Page:Gaskell - North and South, vol. I, 1855.djvu/46

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32
NORTH AND SOUTH.

Margaret felt as if a thin cold cloud had come between her and the sun. She had listened patiently, in hopes that it might be some relief to her mother to unburden herself; but now it was time to draw her back to Mr. Lennox.

"Papa likes Mr. Lennox; they got on together famously at the wedding breakfast. I dare say his coming will do papa good. And never mind the dinner, dear mamma. Cold meat will do capitally for a lunch, which is the light in which Mr. Lennox will most likely look upon a two o'clock dinner."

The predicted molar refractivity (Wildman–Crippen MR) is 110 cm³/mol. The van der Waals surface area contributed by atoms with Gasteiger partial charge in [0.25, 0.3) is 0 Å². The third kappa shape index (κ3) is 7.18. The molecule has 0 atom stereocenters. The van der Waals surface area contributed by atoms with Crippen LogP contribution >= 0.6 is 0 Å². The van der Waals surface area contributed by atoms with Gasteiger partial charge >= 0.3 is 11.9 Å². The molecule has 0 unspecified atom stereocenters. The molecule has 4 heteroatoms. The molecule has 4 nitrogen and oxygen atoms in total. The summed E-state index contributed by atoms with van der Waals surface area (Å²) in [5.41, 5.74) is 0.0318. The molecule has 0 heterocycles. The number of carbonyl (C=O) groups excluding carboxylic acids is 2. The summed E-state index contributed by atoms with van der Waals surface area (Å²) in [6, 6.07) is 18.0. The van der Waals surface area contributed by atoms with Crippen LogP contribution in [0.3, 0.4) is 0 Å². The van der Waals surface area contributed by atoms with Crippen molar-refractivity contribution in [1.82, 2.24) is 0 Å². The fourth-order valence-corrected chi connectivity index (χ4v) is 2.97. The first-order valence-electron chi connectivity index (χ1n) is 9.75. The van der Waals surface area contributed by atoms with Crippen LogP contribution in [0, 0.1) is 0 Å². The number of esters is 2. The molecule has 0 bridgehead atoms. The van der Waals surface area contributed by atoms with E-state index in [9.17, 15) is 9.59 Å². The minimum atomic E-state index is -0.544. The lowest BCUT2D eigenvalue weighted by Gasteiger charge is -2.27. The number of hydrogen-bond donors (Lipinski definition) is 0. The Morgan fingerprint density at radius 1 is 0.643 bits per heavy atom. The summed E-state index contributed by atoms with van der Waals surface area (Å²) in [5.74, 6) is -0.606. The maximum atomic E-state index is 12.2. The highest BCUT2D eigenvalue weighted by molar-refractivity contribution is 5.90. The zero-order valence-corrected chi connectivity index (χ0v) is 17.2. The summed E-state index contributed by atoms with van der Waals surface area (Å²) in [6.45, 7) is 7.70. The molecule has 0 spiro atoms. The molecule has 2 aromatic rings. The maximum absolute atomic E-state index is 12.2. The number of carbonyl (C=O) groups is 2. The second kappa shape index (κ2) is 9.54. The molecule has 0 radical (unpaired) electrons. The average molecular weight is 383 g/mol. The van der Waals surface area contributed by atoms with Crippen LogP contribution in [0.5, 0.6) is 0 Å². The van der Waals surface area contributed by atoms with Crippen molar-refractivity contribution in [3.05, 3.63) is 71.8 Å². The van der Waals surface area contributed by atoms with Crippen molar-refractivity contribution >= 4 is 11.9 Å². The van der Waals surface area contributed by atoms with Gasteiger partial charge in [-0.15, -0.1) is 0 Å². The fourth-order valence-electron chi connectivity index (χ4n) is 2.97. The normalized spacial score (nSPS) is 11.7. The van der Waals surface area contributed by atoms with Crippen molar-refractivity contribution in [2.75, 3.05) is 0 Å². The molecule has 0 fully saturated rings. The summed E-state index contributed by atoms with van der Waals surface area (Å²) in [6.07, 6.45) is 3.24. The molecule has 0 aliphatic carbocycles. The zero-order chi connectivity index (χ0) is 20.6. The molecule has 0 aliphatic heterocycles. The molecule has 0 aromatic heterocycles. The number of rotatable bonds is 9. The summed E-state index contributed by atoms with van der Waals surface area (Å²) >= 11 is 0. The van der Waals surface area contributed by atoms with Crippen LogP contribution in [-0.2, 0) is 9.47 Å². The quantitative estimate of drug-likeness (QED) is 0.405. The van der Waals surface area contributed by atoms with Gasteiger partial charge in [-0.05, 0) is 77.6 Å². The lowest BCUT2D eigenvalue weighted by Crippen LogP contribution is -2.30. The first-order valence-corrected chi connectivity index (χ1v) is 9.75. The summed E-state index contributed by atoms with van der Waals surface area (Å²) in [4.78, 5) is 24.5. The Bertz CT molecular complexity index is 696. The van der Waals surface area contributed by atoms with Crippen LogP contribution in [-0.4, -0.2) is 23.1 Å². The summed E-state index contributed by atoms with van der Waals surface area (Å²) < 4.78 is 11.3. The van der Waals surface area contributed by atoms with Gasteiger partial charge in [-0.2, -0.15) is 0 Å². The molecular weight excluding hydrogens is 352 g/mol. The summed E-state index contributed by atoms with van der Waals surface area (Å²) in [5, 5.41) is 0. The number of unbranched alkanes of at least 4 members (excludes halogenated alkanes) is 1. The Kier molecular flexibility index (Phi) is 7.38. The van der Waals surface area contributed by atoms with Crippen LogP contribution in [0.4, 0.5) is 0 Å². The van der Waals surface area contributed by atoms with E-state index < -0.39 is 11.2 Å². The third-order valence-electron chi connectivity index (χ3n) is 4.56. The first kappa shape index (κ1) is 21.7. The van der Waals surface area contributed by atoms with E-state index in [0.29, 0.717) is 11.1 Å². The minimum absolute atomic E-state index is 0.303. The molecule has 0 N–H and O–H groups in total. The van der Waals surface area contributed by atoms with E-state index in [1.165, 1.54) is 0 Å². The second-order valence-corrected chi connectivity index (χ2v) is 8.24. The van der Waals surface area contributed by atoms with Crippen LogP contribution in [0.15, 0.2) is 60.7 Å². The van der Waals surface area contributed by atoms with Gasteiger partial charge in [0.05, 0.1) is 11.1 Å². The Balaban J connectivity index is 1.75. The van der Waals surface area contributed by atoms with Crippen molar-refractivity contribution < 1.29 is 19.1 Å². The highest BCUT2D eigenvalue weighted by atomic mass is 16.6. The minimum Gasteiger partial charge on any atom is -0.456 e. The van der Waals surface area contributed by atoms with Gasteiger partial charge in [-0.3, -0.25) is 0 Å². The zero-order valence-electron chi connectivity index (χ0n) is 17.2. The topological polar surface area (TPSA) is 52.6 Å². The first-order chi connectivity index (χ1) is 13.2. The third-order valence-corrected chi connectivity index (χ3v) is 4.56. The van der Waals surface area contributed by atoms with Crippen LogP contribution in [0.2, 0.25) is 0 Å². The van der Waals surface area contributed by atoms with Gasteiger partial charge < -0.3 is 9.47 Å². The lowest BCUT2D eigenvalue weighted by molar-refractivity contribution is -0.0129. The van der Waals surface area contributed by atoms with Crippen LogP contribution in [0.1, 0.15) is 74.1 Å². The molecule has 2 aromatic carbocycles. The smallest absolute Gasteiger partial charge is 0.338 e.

"But what are we to do with him till then? It is only half-past ten now."

"I'll ask him to go out sketching with me. I know he draws, and that will take him out of your way, mamma. Only do come in now; he will think it so strange if you don't."

Mrs. Hale took off her black silk apron, and smoothed her face. She looked a very pretty lady-like woman, as she greeted Mr. Lennox with the cordiality due to one who was almost a relation. He evidently expected to be asked to spend the day, and accepted the invitation with a glad readiness that made Mrs. Hale wish she could add something to the cold beef. He was pleased with everything; delighted with Margaret's idea of going out sketching together; would not have Mr. Hale disturbed for the world, with the prospect of so soon meeting him at dinner. Margaret brought out her drawing materials for him to choose from; and after the paper and brushes had been duly selected, the two set out in the merriest spirits in the world.

"Now, please, just stop here for a minute or two,"